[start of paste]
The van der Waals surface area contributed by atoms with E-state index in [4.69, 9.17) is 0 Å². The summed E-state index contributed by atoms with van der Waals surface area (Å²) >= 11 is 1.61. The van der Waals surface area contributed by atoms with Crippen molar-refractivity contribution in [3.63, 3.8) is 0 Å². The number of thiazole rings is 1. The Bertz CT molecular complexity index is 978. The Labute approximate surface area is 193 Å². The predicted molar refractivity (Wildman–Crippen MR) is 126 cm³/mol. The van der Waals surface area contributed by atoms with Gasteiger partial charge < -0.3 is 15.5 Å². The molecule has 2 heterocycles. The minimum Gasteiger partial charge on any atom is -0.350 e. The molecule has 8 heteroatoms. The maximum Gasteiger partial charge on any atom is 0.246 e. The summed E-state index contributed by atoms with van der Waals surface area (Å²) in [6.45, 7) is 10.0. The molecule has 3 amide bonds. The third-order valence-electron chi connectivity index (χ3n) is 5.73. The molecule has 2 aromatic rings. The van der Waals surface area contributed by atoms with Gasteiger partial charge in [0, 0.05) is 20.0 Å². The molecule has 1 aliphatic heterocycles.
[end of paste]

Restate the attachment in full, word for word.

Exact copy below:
The van der Waals surface area contributed by atoms with E-state index in [4.69, 9.17) is 0 Å². The summed E-state index contributed by atoms with van der Waals surface area (Å²) >= 11 is 1.61. The van der Waals surface area contributed by atoms with Crippen molar-refractivity contribution in [3.63, 3.8) is 0 Å². The number of thiazole rings is 1. The Bertz CT molecular complexity index is 978. The Labute approximate surface area is 193 Å². The predicted molar refractivity (Wildman–Crippen MR) is 126 cm³/mol. The van der Waals surface area contributed by atoms with Gasteiger partial charge < -0.3 is 15.5 Å². The molecule has 2 heterocycles. The minimum Gasteiger partial charge on any atom is -0.350 e. The molecule has 8 heteroatoms. The maximum Gasteiger partial charge on any atom is 0.246 e. The summed E-state index contributed by atoms with van der Waals surface area (Å²) in [6.45, 7) is 10.0. The molecule has 3 amide bonds. The third-order valence-electron chi connectivity index (χ3n) is 5.73. The molecule has 2 aromatic rings. The van der Waals surface area contributed by atoms with Gasteiger partial charge in [0, 0.05) is 20.0 Å². The molecule has 1 aliphatic heterocycles.